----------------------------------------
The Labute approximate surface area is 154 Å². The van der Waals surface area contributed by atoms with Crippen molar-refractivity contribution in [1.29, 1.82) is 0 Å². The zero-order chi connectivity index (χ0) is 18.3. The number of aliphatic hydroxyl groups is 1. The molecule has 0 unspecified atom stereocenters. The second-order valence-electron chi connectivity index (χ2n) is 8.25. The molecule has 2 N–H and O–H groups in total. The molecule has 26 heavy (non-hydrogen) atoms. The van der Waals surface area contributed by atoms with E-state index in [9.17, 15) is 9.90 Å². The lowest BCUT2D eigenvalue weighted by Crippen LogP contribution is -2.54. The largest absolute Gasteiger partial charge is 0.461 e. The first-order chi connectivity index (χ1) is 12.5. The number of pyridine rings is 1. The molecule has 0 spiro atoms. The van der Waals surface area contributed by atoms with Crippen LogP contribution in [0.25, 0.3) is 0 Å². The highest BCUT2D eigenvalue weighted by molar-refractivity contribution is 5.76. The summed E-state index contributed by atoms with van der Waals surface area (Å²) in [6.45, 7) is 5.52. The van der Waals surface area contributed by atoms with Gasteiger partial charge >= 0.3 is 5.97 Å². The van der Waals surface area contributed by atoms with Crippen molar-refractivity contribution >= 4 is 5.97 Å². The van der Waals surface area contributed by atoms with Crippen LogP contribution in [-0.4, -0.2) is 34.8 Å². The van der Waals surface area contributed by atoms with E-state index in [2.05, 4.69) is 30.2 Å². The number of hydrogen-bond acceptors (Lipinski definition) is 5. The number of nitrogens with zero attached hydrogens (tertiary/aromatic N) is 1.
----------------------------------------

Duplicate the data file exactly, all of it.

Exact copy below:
The Labute approximate surface area is 154 Å². The van der Waals surface area contributed by atoms with Crippen molar-refractivity contribution in [1.29, 1.82) is 0 Å². The zero-order chi connectivity index (χ0) is 18.3. The number of aliphatic hydroxyl groups is 1. The molecule has 0 unspecified atom stereocenters. The second-order valence-electron chi connectivity index (χ2n) is 8.25. The molecule has 2 N–H and O–H groups in total. The molecule has 26 heavy (non-hydrogen) atoms. The van der Waals surface area contributed by atoms with E-state index in [9.17, 15) is 9.90 Å². The lowest BCUT2D eigenvalue weighted by Crippen LogP contribution is -2.54. The largest absolute Gasteiger partial charge is 0.461 e. The first-order chi connectivity index (χ1) is 12.5. The number of pyridine rings is 1. The molecule has 0 spiro atoms. The van der Waals surface area contributed by atoms with Crippen LogP contribution in [0.25, 0.3) is 0 Å². The highest BCUT2D eigenvalue weighted by molar-refractivity contribution is 5.76. The summed E-state index contributed by atoms with van der Waals surface area (Å²) in [6.45, 7) is 5.52. The van der Waals surface area contributed by atoms with Gasteiger partial charge >= 0.3 is 5.97 Å². The van der Waals surface area contributed by atoms with Crippen molar-refractivity contribution >= 4 is 5.97 Å². The van der Waals surface area contributed by atoms with Crippen LogP contribution in [-0.4, -0.2) is 34.8 Å². The van der Waals surface area contributed by atoms with E-state index in [2.05, 4.69) is 30.2 Å². The number of hydrogen-bond acceptors (Lipinski definition) is 5. The number of nitrogens with zero attached hydrogens (tertiary/aromatic N) is 1.